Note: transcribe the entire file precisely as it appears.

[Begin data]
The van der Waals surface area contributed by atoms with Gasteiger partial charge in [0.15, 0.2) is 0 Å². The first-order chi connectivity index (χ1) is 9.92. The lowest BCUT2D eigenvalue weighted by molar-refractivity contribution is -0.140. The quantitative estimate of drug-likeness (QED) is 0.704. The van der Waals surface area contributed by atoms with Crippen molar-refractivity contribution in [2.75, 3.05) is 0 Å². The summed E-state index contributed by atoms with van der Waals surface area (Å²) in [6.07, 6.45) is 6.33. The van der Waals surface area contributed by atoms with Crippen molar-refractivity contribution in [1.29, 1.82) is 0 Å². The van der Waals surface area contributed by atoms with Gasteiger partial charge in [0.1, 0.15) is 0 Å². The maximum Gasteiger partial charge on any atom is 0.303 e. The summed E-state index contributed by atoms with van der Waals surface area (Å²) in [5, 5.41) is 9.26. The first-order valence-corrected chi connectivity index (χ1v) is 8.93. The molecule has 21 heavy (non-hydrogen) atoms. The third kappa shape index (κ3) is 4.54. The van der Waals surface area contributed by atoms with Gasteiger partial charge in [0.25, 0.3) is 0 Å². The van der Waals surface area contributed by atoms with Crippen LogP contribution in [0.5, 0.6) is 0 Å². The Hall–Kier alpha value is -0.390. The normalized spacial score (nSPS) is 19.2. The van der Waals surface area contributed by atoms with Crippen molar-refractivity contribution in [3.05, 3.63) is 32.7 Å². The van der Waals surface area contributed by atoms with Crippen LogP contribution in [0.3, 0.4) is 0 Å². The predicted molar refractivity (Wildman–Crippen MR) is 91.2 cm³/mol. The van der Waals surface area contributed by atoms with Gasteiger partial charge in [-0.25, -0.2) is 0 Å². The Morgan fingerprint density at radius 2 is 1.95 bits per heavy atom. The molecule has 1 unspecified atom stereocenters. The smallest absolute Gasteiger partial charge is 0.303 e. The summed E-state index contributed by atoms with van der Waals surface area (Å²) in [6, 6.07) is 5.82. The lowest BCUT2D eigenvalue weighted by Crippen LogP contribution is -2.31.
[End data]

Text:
The van der Waals surface area contributed by atoms with Gasteiger partial charge in [0.15, 0.2) is 0 Å². The first-order chi connectivity index (χ1) is 9.92. The lowest BCUT2D eigenvalue weighted by molar-refractivity contribution is -0.140. The quantitative estimate of drug-likeness (QED) is 0.704. The van der Waals surface area contributed by atoms with Crippen molar-refractivity contribution in [2.75, 3.05) is 0 Å². The summed E-state index contributed by atoms with van der Waals surface area (Å²) in [6.07, 6.45) is 6.33. The van der Waals surface area contributed by atoms with Crippen molar-refractivity contribution in [1.29, 1.82) is 0 Å². The van der Waals surface area contributed by atoms with Gasteiger partial charge in [0.1, 0.15) is 0 Å². The maximum Gasteiger partial charge on any atom is 0.303 e. The summed E-state index contributed by atoms with van der Waals surface area (Å²) in [5, 5.41) is 9.26. The first-order valence-corrected chi connectivity index (χ1v) is 8.93. The molecule has 21 heavy (non-hydrogen) atoms. The third kappa shape index (κ3) is 4.54. The van der Waals surface area contributed by atoms with Gasteiger partial charge in [0.25, 0.3) is 0 Å². The van der Waals surface area contributed by atoms with Crippen LogP contribution in [0.5, 0.6) is 0 Å². The Hall–Kier alpha value is -0.390. The normalized spacial score (nSPS) is 19.2. The van der Waals surface area contributed by atoms with Crippen molar-refractivity contribution in [3.05, 3.63) is 32.7 Å². The van der Waals surface area contributed by atoms with Crippen LogP contribution in [0.3, 0.4) is 0 Å². The predicted molar refractivity (Wildman–Crippen MR) is 91.2 cm³/mol. The van der Waals surface area contributed by atoms with Gasteiger partial charge in [-0.25, -0.2) is 0 Å². The Morgan fingerprint density at radius 2 is 1.95 bits per heavy atom. The molecule has 1 unspecified atom stereocenters. The smallest absolute Gasteiger partial charge is 0.303 e. The summed E-state index contributed by atoms with van der Waals surface area (Å²) in [6, 6.07) is 5.82. The lowest BCUT2D eigenvalue weighted by Crippen LogP contribution is -2.31.